I am the seed,
clods of earth in my
eyes, watered with tears.
I do not know where
I am going. I cannot see
nor dream, only feel
––deep. If I were a
green shoot I would
not know which direction
would take me to the light
above the surface
would I find laughter there,
harvest grain, plump like
plunged again into the black
granules and tears
or dried, beaten, baked,
in the sunlight, on a blanket
made of old pants laid
on the pale green proof
that it was worth it after all.
In answer to your question
Inevitably, you are wondering what that was and where it came from. “the pale green proof” is a poem I wrote in September of 2011 that really came from a variety of factors: the transition into life as a St. Joseph Worker, my tendency to write my world into something that makes sense at least to me, and a sincere longing to gracefully grow into a life of service, simplicity, and community.
I spent the past year as a full time volunteer (St. Joseph Worker) serving at St. Cecilia School and Academy in St. Louis, MO. This poem marks about a month into my service and the end of the honeymoon phase.
Birgit asked me to write something about my volunteer experience for the website, and I was of course thrilled to share what a wild ride this year has been, so after several failed attempts to share my year in anything shorter than a novel, I decided to go authentic and share a piece that sums it up—if that’s possible.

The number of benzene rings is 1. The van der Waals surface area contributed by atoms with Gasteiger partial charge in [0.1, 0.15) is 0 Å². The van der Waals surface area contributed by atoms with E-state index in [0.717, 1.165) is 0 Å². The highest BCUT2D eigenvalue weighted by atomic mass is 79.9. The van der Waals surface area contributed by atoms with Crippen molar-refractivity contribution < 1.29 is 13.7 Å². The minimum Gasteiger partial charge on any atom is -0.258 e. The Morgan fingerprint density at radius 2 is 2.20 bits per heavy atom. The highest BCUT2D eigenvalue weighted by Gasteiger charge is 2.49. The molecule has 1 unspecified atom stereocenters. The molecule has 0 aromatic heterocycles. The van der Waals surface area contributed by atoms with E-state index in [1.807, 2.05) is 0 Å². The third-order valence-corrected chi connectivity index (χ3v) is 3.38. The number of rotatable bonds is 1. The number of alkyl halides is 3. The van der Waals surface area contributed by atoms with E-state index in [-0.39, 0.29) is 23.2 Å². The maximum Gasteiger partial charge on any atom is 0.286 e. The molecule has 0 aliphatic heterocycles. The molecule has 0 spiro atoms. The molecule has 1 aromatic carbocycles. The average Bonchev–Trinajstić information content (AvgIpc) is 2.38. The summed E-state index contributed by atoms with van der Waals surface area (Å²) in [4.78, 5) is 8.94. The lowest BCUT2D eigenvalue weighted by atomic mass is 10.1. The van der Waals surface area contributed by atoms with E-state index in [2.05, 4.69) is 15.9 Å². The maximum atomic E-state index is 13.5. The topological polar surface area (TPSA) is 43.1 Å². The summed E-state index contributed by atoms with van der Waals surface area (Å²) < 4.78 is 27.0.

The main image of the seed and wheat is obviously unoriginal and intentionally so, but it is the perfect image for my prayer throughout this year.
Let’s be real. It is a total drag to be a seed. I would hate to be stuck in the dirt, and I really did hate the feeling of not knowing where I was going or if it was even possible to grow through some of the experiences that presented themselves this year.
My personified seed cries. She waters herself because she lost. Sometimes this is how we grow; we are hurt, disappointed, and mad, so we cry. Crying can be productive.
This February, one of my mentors told me to make a list of everything that made me mad—really, really upset. She said that everything on that list would reveal a value because we only get straight up angry about something because it violates one of our values.
So, I made my list. I realized that the values that were hiding in dirt where I couldn’t really see them are ones that I am proud of. I value community, respect, justice, education, communication, prayer, reconciliation, and peace. I realized that I love being a lay woman and my unique call to share God with the world. Without acknowledging my emotions of sadness and anger at the situations I encountered while living in community and doing my best to serve my students and their families, I would have never been able to truly articulate what I am passionate about.
God has showed me that I love my students more than ever thought that I could love anyone, and I learned to love them in everything. Running races at recess, putting bandaids on knees, planning all school masses, translating notes home, and helping their parents fill out forms all became ways to grow and to share myself.
I learned to speak up for myself in community, to soften my tenacity but not lose it, to learn when to let things to go, to listen and to support at all times.
I don’t know if I’m the bread or the grass at the end of the poem. I’m probably either one depending on the day—or both, but I do know that on those days that I just want to sit in the dirt and cry that eventually, that is with prayer and the sincere gift of friendship, I will know to the very root of me that it was worth it after all.